Cities look to non-profits as cash source

Strapped for revenues, cities in much of the country are looking at ways to get tax-exempt charitable to make payments in place of property taxes they would otherwise owe.

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Strapped for revenues, cities in much of the country are looking at ways to get tax-exempt charitable to make payments in place of property taxes they would otherwise owe.

The public finance crisis for local and state governments keeps rolling along, a bit like a slow-motion train wreck. Harrisburg, Pa., is on the brink of bankruptcy. In California, police departments say they must cut back on enforcement of certain crimes. Pensions and health care continue to wreak havoc on municipal budgets everywhere.

Meanwhile, the mood in the country is against new taxes, while several states have placed caps on property taxes. And as anyone who has balanced a home budget knows, it's simply unsustainable to have expenditures going out outpace revenues coming in.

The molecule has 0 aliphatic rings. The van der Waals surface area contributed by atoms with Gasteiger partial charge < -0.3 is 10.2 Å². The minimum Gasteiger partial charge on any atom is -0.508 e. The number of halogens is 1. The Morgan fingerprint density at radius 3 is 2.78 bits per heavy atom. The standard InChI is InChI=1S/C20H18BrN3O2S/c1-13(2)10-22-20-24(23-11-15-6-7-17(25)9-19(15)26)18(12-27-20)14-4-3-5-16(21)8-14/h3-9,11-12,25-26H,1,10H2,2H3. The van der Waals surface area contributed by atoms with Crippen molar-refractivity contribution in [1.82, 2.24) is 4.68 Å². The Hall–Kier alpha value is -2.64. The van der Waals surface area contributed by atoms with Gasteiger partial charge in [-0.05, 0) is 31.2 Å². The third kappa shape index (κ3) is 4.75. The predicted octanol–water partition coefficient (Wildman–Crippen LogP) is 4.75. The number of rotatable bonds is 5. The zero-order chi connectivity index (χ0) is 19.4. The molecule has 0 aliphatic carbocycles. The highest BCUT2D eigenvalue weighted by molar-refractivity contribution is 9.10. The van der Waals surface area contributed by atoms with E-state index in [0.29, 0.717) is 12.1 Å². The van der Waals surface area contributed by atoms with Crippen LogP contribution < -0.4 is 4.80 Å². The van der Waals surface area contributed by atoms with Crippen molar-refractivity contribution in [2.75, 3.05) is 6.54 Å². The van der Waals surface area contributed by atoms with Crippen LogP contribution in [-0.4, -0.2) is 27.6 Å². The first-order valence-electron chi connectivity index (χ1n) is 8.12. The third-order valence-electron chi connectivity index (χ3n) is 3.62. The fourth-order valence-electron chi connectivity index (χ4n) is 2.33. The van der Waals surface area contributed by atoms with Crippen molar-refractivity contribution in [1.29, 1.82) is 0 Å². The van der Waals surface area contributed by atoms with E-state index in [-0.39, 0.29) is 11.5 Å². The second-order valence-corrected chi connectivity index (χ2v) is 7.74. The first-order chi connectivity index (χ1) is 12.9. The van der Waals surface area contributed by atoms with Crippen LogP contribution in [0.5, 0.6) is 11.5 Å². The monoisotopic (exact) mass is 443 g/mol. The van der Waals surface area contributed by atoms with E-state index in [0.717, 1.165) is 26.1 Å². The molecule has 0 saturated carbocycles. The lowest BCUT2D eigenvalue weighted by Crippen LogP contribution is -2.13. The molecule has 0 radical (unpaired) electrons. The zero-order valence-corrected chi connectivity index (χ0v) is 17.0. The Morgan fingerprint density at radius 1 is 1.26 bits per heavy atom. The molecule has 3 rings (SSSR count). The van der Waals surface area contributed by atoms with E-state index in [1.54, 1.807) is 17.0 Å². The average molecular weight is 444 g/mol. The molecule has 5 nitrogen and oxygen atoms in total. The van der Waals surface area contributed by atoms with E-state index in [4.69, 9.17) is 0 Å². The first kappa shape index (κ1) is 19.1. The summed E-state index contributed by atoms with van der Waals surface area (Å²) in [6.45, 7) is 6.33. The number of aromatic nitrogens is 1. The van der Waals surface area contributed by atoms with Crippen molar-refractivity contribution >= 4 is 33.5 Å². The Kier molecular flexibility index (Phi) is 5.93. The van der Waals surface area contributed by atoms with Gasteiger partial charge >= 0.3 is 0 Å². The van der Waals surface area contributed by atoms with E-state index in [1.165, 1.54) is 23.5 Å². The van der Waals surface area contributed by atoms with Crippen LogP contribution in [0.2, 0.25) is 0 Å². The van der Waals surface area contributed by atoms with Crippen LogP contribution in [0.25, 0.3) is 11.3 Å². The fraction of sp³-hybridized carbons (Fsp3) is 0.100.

Against this backdrop comes heightened interest in collecting payments in lieu of taxes, or PILOTs, from charitable nonprofit organizations such as private colleges and universities, hospitals and medical centers, and cultural institutions that are exempt from paying property taxes in all 50 states and the District of Columbia. Currently, at least 117 municipalities across 18 states have PILOT programs in place; 82 of those cities and towns are in Massachusetts. Boston has one of the longest standing and most revenue-productive programs in the U.S., and Cambridge, home to MIT and Harvard, has the oldest, dating back to the 1920s. New Haven and Yale University have worked out another model program.

The basic idea is that while these nonprofits are by law — and in several states mandated by state constitutions — tax-exempt, they might reasonably be asked to make a voluntary contribution that is a fraction of what they would pay if they paid property taxes. The payments typically constitute a very small percentage of overall revenues collected by municipalities; Boston's collection of $15.7 million in the 2009 fiscal year, for example, amounted to .66 percent of the total city budget that year.

Nevertheless, in recent years, other cities have been getting into the PILOTs business, primarily in the Northeast and Mid-Atlantic, but also in the Midwest, plus North Carolina, Georgia, Montana, and California. But the process has been uneven, ad-hoc and often contentious, according to Daphne Kenyon and Adam Langley, authors of "Payments in Lieu of Taxes: Balancing Municipal and Nonprofit Interests," published by the Lincoln Institute of Land Policy.